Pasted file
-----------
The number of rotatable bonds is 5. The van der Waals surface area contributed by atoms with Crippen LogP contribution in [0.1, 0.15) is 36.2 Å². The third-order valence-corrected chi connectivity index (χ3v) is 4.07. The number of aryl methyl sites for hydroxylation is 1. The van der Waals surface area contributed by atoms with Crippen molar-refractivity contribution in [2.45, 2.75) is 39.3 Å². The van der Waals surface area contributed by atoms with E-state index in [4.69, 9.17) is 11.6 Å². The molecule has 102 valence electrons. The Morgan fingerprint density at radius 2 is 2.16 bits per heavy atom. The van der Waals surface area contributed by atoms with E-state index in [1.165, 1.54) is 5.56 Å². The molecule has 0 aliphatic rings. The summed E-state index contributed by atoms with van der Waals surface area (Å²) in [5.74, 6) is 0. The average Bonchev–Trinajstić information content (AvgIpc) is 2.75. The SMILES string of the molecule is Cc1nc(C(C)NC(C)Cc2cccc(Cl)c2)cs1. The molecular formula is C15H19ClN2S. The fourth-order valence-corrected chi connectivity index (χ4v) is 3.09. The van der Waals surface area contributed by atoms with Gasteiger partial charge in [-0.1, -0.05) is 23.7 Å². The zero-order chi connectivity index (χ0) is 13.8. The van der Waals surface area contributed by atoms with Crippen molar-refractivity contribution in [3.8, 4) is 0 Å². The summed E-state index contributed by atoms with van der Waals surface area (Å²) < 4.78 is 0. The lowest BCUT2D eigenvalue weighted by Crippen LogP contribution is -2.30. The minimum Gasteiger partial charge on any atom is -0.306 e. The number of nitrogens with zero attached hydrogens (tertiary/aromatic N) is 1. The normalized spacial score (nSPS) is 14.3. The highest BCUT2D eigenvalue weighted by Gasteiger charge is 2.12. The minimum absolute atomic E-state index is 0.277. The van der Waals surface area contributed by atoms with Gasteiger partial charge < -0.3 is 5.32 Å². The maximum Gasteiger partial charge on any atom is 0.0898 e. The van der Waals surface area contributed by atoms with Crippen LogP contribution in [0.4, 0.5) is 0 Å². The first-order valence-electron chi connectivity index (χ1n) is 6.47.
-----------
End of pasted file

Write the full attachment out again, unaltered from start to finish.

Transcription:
The number of rotatable bonds is 5. The van der Waals surface area contributed by atoms with Crippen LogP contribution in [0.1, 0.15) is 36.2 Å². The third-order valence-corrected chi connectivity index (χ3v) is 4.07. The number of aryl methyl sites for hydroxylation is 1. The van der Waals surface area contributed by atoms with Crippen molar-refractivity contribution in [2.45, 2.75) is 39.3 Å². The van der Waals surface area contributed by atoms with E-state index in [4.69, 9.17) is 11.6 Å². The molecule has 102 valence electrons. The Morgan fingerprint density at radius 2 is 2.16 bits per heavy atom. The van der Waals surface area contributed by atoms with E-state index in [1.165, 1.54) is 5.56 Å². The molecule has 0 aliphatic rings. The summed E-state index contributed by atoms with van der Waals surface area (Å²) in [5.74, 6) is 0. The average Bonchev–Trinajstić information content (AvgIpc) is 2.75. The SMILES string of the molecule is Cc1nc(C(C)NC(C)Cc2cccc(Cl)c2)cs1. The molecular formula is C15H19ClN2S. The fourth-order valence-corrected chi connectivity index (χ4v) is 3.09. The van der Waals surface area contributed by atoms with Gasteiger partial charge in [-0.1, -0.05) is 23.7 Å². The zero-order chi connectivity index (χ0) is 13.8. The van der Waals surface area contributed by atoms with Crippen molar-refractivity contribution in [3.8, 4) is 0 Å². The summed E-state index contributed by atoms with van der Waals surface area (Å²) < 4.78 is 0. The lowest BCUT2D eigenvalue weighted by Crippen LogP contribution is -2.30. The minimum Gasteiger partial charge on any atom is -0.306 e. The number of nitrogens with zero attached hydrogens (tertiary/aromatic N) is 1. The normalized spacial score (nSPS) is 14.3. The highest BCUT2D eigenvalue weighted by Gasteiger charge is 2.12. The minimum absolute atomic E-state index is 0.277. The van der Waals surface area contributed by atoms with Gasteiger partial charge < -0.3 is 5.32 Å². The maximum Gasteiger partial charge on any atom is 0.0898 e. The van der Waals surface area contributed by atoms with Crippen LogP contribution in [0.4, 0.5) is 0 Å². The first-order valence-electron chi connectivity index (χ1n) is 6.47.